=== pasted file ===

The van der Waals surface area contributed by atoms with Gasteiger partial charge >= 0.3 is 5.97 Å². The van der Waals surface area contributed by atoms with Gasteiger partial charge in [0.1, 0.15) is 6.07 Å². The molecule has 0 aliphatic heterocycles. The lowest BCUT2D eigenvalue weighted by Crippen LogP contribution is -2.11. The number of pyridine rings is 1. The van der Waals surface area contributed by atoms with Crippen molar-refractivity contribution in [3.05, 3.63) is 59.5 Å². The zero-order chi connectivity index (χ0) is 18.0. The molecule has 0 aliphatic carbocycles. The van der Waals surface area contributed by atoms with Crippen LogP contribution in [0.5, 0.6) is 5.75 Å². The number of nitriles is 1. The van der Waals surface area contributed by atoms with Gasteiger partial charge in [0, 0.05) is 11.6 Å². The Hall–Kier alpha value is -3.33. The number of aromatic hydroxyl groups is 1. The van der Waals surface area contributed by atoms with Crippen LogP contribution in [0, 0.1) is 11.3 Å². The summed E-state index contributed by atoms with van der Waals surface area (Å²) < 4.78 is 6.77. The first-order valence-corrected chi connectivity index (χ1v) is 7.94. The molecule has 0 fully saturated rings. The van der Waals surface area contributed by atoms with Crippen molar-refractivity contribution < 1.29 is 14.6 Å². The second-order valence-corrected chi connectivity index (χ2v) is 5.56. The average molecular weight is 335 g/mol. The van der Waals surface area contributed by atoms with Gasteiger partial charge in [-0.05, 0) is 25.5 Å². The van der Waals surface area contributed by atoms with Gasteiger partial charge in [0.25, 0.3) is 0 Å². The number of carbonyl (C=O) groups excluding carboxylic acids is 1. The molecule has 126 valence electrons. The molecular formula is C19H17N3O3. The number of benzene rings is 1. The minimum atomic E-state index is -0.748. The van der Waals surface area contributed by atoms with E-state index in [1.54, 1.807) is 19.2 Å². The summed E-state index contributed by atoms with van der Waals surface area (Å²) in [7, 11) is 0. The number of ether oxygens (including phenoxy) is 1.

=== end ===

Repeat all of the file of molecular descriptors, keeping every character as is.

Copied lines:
The van der Waals surface area contributed by atoms with Gasteiger partial charge >= 0.3 is 5.97 Å². The van der Waals surface area contributed by atoms with Gasteiger partial charge in [0.1, 0.15) is 6.07 Å². The molecule has 0 aliphatic heterocycles. The lowest BCUT2D eigenvalue weighted by Crippen LogP contribution is -2.11. The number of pyridine rings is 1. The van der Waals surface area contributed by atoms with Crippen molar-refractivity contribution in [3.05, 3.63) is 59.5 Å². The zero-order chi connectivity index (χ0) is 18.0. The molecule has 0 aliphatic carbocycles. The van der Waals surface area contributed by atoms with Crippen LogP contribution in [0.5, 0.6) is 5.75 Å². The number of nitriles is 1. The van der Waals surface area contributed by atoms with Gasteiger partial charge in [0, 0.05) is 11.6 Å². The Hall–Kier alpha value is -3.33. The number of aromatic hydroxyl groups is 1. The van der Waals surface area contributed by atoms with Crippen LogP contribution in [0, 0.1) is 11.3 Å². The summed E-state index contributed by atoms with van der Waals surface area (Å²) < 4.78 is 6.77. The first-order valence-corrected chi connectivity index (χ1v) is 7.94. The molecule has 0 fully saturated rings. The van der Waals surface area contributed by atoms with Crippen molar-refractivity contribution < 1.29 is 14.6 Å². The second-order valence-corrected chi connectivity index (χ2v) is 5.56. The average molecular weight is 335 g/mol. The van der Waals surface area contributed by atoms with Gasteiger partial charge in [-0.05, 0) is 25.5 Å². The van der Waals surface area contributed by atoms with Gasteiger partial charge in [0.25, 0.3) is 0 Å². The number of carbonyl (C=O) groups excluding carboxylic acids is 1. The molecule has 126 valence electrons. The molecular formula is C19H17N3O3. The number of benzene rings is 1. The minimum atomic E-state index is -0.748. The van der Waals surface area contributed by atoms with E-state index in [1.54, 1.807) is 19.2 Å². The summed E-state index contributed by atoms with van der Waals surface area (Å²) in [7, 11) is 0. The number of ether oxygens (including phenoxy) is 1.